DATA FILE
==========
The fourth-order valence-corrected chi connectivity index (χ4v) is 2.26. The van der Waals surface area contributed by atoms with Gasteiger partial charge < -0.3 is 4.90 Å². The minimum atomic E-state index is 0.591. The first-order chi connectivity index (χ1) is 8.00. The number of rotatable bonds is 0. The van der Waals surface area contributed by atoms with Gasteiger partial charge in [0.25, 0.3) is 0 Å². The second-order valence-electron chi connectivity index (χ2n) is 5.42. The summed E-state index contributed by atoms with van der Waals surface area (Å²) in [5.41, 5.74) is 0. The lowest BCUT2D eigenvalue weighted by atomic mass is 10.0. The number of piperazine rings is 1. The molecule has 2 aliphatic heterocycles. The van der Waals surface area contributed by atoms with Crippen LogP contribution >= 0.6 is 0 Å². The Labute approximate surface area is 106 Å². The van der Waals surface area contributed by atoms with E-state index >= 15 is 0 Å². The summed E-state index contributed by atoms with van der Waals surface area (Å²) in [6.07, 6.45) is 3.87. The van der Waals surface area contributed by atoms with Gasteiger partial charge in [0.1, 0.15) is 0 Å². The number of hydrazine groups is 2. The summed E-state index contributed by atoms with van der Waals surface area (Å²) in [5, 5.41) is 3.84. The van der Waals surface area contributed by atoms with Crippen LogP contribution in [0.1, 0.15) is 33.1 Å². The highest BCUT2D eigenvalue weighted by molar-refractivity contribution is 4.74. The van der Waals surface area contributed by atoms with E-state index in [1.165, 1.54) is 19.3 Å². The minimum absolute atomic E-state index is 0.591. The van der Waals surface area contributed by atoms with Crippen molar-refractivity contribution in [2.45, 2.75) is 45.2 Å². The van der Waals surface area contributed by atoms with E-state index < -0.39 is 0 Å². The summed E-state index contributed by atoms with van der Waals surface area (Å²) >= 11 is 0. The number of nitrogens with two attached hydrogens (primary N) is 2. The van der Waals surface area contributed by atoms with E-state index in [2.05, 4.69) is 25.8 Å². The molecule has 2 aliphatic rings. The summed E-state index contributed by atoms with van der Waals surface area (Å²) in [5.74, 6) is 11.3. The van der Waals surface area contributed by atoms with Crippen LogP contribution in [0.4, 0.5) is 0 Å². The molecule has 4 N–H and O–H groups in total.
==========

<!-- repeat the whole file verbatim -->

The fourth-order valence-corrected chi connectivity index (χ4v) is 2.26. The van der Waals surface area contributed by atoms with Gasteiger partial charge < -0.3 is 4.90 Å². The minimum atomic E-state index is 0.591. The first-order chi connectivity index (χ1) is 8.00. The number of rotatable bonds is 0. The van der Waals surface area contributed by atoms with Gasteiger partial charge in [0.25, 0.3) is 0 Å². The second-order valence-electron chi connectivity index (χ2n) is 5.42. The summed E-state index contributed by atoms with van der Waals surface area (Å²) in [5.41, 5.74) is 0. The lowest BCUT2D eigenvalue weighted by atomic mass is 10.0. The number of piperazine rings is 1. The molecule has 2 aliphatic heterocycles. The van der Waals surface area contributed by atoms with Crippen LogP contribution >= 0.6 is 0 Å². The Labute approximate surface area is 106 Å². The van der Waals surface area contributed by atoms with E-state index >= 15 is 0 Å². The summed E-state index contributed by atoms with van der Waals surface area (Å²) in [6.07, 6.45) is 3.87. The van der Waals surface area contributed by atoms with Gasteiger partial charge in [0.1, 0.15) is 0 Å². The number of hydrazine groups is 2. The summed E-state index contributed by atoms with van der Waals surface area (Å²) in [5, 5.41) is 3.84. The van der Waals surface area contributed by atoms with Crippen LogP contribution in [0.1, 0.15) is 33.1 Å². The highest BCUT2D eigenvalue weighted by molar-refractivity contribution is 4.74. The van der Waals surface area contributed by atoms with E-state index in [1.165, 1.54) is 19.3 Å². The minimum absolute atomic E-state index is 0.591. The van der Waals surface area contributed by atoms with Crippen molar-refractivity contribution in [2.45, 2.75) is 45.2 Å². The van der Waals surface area contributed by atoms with E-state index < -0.39 is 0 Å². The summed E-state index contributed by atoms with van der Waals surface area (Å²) >= 11 is 0. The number of nitrogens with two attached hydrogens (primary N) is 2. The van der Waals surface area contributed by atoms with E-state index in [2.05, 4.69) is 25.8 Å². The molecule has 2 aliphatic rings. The summed E-state index contributed by atoms with van der Waals surface area (Å²) in [5.74, 6) is 11.3. The van der Waals surface area contributed by atoms with Crippen LogP contribution in [0.4, 0.5) is 0 Å². The molecule has 4 N–H and O–H groups in total.